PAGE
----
Chromosomal changes: induction, detection methods and applicability in human biomonitoring.
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AbstractThe objective of this state of the art paper is to review the mechanisms of induction, the fate, the methodology, the sensitivity/specificity and predictivity of two major cytogenetic endpoints applied for genotoxicity studies and biomonitoring purposes: chromosome aberrations and micronuclei. Chromosomal aberrations (CAs) are changes in normal chromosome structure or number that can occur spontaneously or as a result of chemical/radiation treatment. Structural CAs in peripheral blood lymphocytes (PBLs), as assessed by the chromosome aberration (CA) assay, have been used for over 30 years in occupational and environmental settings as a biomarker of early effects of genotoxic carcinogens. A high frequency of structural CAs in lymphocytes (reporter tissue) is predictive of increased cancer risk, irrespective of the cause of the initial CA increase. Micronuclei (MN) are small, extranuclear bodies that arise in dividing cells from acentric chromosome/chromatid fragments or whole chromosomes/chromatids that lag behind in anaphase and are not included in the daughter nuclei in telophase. The cytokinesis-block micronucleus (CBMN) assay is the most extensively used method for measuring MN in human lymphocytes, and can be considered as a "cytome" assay covering cell proliferation, cell death and chromosomal changes. The key advantages of the CBMN assay lie in its ability to detect both clastogenic and aneugenic events and to identify cells which divided once in culture. Evaluation of the mechanistic origin of individual MN by centromere and kinetochore identification contributes to the high sensitivity of the method. A number of findings support the hypothesis of a predictive association between the frequency of MN in cytokinesis-blocked lymphocytes and cancer development. Recent advances in fluorescence in situ hybridization (FISH) and microarray technologies are modifying the nature of cytogenetics, allowing chromosome and gene identification on metaphase as well as in interphase. Automated scoring by flow cytometry and/or image analysis will enhance their applicability.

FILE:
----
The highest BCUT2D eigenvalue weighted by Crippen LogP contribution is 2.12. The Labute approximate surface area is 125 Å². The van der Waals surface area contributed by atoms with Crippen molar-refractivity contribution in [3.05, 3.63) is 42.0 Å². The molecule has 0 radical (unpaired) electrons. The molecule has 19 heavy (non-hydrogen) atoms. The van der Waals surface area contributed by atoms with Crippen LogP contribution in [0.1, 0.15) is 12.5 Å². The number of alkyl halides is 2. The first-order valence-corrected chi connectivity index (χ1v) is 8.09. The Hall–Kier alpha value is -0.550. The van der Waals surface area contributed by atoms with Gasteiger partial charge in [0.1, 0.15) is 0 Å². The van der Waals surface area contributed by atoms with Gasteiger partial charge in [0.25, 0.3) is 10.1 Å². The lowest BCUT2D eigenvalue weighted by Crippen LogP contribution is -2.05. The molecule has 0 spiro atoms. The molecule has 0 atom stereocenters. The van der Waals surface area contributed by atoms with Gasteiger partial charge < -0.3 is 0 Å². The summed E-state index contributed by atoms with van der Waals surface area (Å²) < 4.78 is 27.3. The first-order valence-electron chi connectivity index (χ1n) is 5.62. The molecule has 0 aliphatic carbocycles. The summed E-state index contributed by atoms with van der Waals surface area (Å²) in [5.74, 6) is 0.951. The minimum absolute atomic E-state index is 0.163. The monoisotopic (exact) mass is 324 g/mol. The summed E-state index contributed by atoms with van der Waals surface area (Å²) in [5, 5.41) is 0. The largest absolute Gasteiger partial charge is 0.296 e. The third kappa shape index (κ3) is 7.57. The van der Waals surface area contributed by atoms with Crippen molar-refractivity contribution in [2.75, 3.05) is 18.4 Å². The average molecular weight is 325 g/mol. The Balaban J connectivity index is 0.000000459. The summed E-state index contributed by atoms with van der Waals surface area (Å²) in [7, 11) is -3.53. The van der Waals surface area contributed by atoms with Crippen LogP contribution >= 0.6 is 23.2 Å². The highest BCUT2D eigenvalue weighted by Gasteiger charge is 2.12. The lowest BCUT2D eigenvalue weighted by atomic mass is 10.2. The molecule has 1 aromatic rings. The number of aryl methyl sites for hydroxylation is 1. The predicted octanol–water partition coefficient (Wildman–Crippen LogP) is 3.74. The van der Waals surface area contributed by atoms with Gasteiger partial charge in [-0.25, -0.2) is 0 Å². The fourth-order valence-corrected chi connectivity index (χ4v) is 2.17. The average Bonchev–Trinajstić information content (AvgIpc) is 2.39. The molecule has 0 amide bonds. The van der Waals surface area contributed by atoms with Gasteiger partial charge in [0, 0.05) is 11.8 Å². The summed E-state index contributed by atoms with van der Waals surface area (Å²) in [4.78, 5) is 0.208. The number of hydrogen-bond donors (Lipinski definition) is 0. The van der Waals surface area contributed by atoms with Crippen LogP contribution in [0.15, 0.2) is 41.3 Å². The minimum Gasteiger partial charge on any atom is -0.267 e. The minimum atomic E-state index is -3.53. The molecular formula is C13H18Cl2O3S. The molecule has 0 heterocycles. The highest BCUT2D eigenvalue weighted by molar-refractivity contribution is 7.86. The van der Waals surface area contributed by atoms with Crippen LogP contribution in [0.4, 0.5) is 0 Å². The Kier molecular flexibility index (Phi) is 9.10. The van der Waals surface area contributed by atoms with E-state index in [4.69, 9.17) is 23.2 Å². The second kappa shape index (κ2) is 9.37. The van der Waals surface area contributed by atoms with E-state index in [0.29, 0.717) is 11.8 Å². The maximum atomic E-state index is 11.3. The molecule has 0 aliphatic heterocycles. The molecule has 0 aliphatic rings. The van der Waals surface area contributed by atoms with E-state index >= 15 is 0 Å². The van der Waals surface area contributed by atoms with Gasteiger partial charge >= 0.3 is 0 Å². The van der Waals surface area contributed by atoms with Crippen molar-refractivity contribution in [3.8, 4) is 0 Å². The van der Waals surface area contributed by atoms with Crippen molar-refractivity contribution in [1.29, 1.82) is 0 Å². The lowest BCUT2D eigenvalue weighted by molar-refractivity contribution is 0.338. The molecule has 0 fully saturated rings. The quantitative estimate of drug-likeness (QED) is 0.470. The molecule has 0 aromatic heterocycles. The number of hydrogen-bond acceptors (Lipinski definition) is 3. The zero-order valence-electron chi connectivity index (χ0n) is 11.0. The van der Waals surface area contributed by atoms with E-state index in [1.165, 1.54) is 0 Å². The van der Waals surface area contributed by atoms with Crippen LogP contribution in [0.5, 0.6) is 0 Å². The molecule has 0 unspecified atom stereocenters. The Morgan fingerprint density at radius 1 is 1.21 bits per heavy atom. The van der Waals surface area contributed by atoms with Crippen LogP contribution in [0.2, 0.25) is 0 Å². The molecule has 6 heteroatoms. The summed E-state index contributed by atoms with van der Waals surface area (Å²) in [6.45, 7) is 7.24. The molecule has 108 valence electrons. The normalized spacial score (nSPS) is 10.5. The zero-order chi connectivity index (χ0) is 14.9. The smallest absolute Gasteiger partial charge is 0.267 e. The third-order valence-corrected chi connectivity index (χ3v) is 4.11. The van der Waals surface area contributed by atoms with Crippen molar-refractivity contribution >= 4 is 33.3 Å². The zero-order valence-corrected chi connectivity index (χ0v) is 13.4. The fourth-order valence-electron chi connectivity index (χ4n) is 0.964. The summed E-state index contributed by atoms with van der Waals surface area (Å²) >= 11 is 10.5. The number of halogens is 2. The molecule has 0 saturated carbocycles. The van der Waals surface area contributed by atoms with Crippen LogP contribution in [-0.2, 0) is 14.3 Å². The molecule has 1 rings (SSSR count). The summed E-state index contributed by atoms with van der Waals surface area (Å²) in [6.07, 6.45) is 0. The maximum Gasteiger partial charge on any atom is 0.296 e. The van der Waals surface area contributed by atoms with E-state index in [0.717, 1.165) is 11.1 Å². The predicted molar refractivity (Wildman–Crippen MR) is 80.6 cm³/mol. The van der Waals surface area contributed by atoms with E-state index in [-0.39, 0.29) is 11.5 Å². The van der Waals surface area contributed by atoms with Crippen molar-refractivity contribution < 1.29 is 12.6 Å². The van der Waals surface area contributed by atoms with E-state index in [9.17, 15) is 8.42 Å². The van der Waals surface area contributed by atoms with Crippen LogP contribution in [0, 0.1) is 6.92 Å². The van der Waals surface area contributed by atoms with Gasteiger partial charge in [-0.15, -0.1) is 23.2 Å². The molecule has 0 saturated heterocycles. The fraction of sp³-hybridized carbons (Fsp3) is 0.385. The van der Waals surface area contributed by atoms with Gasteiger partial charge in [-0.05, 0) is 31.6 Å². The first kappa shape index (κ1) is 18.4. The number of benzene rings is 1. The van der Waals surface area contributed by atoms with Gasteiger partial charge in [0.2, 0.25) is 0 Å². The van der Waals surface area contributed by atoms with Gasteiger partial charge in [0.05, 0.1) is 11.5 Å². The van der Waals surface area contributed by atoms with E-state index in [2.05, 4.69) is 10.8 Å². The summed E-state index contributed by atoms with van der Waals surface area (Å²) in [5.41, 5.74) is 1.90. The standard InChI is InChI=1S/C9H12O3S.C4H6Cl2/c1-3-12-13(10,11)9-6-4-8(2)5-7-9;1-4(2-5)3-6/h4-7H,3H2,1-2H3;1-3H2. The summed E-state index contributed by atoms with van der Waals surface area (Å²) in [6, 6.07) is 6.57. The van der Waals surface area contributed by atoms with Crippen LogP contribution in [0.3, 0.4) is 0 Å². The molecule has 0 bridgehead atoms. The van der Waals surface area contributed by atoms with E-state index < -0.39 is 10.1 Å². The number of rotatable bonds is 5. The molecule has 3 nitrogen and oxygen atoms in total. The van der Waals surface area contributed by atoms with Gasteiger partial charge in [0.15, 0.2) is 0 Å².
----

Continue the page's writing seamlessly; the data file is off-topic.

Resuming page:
CitationBiochimie 2006, 88 (11):1515-1531
SponsorsThis work was partly supported by ECNIS (Environmental Cancer Risk, Nutrition and Individual Susceptibility), a network of excellence operating within the European Union 6th Framework Program, Priority 5: "Food Quality and Safety" (Contract No 513943) and partly supported by NewGeneris (Newborns and Genotoxic Exposure Risks), an integrated research project operating within the same EU Framework Program, Priority 5 (Contract No 016320- 2).